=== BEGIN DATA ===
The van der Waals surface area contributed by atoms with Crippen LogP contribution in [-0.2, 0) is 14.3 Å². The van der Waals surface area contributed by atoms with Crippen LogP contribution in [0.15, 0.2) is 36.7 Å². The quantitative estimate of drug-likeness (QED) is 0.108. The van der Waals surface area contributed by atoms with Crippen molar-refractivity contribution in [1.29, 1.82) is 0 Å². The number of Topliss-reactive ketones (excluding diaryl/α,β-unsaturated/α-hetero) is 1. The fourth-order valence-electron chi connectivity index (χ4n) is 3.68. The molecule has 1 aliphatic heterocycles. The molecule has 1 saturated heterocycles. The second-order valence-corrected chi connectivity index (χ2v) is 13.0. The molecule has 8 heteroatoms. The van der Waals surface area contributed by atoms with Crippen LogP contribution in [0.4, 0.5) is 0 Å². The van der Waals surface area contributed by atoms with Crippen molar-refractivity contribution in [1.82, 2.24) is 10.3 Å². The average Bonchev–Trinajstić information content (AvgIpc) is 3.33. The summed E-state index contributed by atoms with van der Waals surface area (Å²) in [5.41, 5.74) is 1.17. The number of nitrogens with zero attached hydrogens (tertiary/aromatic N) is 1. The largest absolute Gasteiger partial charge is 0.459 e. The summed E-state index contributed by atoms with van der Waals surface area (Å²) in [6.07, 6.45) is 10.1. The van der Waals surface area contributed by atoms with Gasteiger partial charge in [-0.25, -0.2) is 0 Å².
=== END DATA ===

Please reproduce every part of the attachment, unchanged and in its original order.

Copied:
The van der Waals surface area contributed by atoms with Crippen LogP contribution in [-0.2, 0) is 14.3 Å². The van der Waals surface area contributed by atoms with Crippen LogP contribution in [0.15, 0.2) is 36.7 Å². The quantitative estimate of drug-likeness (QED) is 0.108. The van der Waals surface area contributed by atoms with Crippen molar-refractivity contribution in [1.29, 1.82) is 0 Å². The number of Topliss-reactive ketones (excluding diaryl/α,β-unsaturated/α-hetero) is 1. The fourth-order valence-electron chi connectivity index (χ4n) is 3.68. The molecule has 1 aliphatic heterocycles. The molecule has 1 saturated heterocycles. The second-order valence-corrected chi connectivity index (χ2v) is 13.0. The molecule has 8 heteroatoms. The van der Waals surface area contributed by atoms with Crippen LogP contribution in [0.4, 0.5) is 0 Å². The van der Waals surface area contributed by atoms with Crippen molar-refractivity contribution in [1.82, 2.24) is 10.3 Å². The average Bonchev–Trinajstić information content (AvgIpc) is 3.33. The summed E-state index contributed by atoms with van der Waals surface area (Å²) in [5.41, 5.74) is 1.17. The number of nitrogens with zero attached hydrogens (tertiary/aromatic N) is 1. The largest absolute Gasteiger partial charge is 0.459 e. The summed E-state index contributed by atoms with van der Waals surface area (Å²) in [6.07, 6.45) is 10.1. The van der Waals surface area contributed by atoms with Gasteiger partial charge in [-0.25, -0.2) is 0 Å².